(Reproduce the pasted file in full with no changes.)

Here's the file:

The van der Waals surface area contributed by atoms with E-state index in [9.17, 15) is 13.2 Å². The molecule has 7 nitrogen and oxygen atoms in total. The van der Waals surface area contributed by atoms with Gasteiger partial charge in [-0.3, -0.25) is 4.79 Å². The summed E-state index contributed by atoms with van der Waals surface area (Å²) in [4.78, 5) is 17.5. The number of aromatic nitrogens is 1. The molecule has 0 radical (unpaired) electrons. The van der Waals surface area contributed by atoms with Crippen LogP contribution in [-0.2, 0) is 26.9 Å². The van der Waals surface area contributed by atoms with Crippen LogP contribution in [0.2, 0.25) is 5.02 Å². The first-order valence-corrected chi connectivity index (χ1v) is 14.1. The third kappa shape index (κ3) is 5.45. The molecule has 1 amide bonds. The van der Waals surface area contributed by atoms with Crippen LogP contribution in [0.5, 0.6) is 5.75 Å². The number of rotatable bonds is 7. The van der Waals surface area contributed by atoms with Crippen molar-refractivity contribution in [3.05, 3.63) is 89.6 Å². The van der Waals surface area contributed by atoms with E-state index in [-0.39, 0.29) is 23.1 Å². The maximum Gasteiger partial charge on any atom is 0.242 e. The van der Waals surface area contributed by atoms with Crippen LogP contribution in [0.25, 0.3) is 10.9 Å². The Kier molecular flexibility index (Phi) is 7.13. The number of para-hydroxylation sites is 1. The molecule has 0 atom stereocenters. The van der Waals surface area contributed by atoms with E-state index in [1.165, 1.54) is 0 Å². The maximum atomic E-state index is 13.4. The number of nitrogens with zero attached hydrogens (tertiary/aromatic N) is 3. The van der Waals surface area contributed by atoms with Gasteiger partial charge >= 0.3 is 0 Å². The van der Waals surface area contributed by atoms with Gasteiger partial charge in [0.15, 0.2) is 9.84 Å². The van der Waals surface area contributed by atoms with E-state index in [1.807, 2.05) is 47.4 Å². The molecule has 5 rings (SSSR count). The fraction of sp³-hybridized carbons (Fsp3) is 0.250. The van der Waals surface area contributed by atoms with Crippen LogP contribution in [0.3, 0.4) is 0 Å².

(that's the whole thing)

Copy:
The van der Waals surface area contributed by atoms with E-state index in [9.17, 15) is 13.2 Å². The molecule has 7 nitrogen and oxygen atoms in total. The van der Waals surface area contributed by atoms with Gasteiger partial charge in [-0.3, -0.25) is 4.79 Å². The summed E-state index contributed by atoms with van der Waals surface area (Å²) in [4.78, 5) is 17.5. The number of aromatic nitrogens is 1. The molecule has 0 radical (unpaired) electrons. The van der Waals surface area contributed by atoms with Crippen LogP contribution in [-0.2, 0) is 26.9 Å². The van der Waals surface area contributed by atoms with Crippen LogP contribution in [0.2, 0.25) is 5.02 Å². The first-order valence-corrected chi connectivity index (χ1v) is 14.1. The third kappa shape index (κ3) is 5.45. The molecule has 1 amide bonds. The van der Waals surface area contributed by atoms with Crippen LogP contribution in [0.5, 0.6) is 5.75 Å². The number of rotatable bonds is 7. The van der Waals surface area contributed by atoms with Crippen molar-refractivity contribution in [3.05, 3.63) is 89.6 Å². The van der Waals surface area contributed by atoms with E-state index in [-0.39, 0.29) is 23.1 Å². The maximum Gasteiger partial charge on any atom is 0.242 e. The van der Waals surface area contributed by atoms with Crippen LogP contribution in [0.25, 0.3) is 10.9 Å². The Kier molecular flexibility index (Phi) is 7.13. The number of para-hydroxylation sites is 1. The molecule has 0 atom stereocenters. The van der Waals surface area contributed by atoms with E-state index in [1.165, 1.54) is 0 Å². The maximum atomic E-state index is 13.4. The number of nitrogens with zero attached hydrogens (tertiary/aromatic N) is 3. The van der Waals surface area contributed by atoms with Gasteiger partial charge >= 0.3 is 0 Å². The van der Waals surface area contributed by atoms with Gasteiger partial charge in [0.15, 0.2) is 9.84 Å². The van der Waals surface area contributed by atoms with E-state index in [1.807, 2.05) is 47.4 Å². The molecule has 5 rings (SSSR count). The fraction of sp³-hybridized carbons (Fsp3) is 0.250. The van der Waals surface area contributed by atoms with Crippen LogP contribution in [0.3, 0.4) is 0 Å².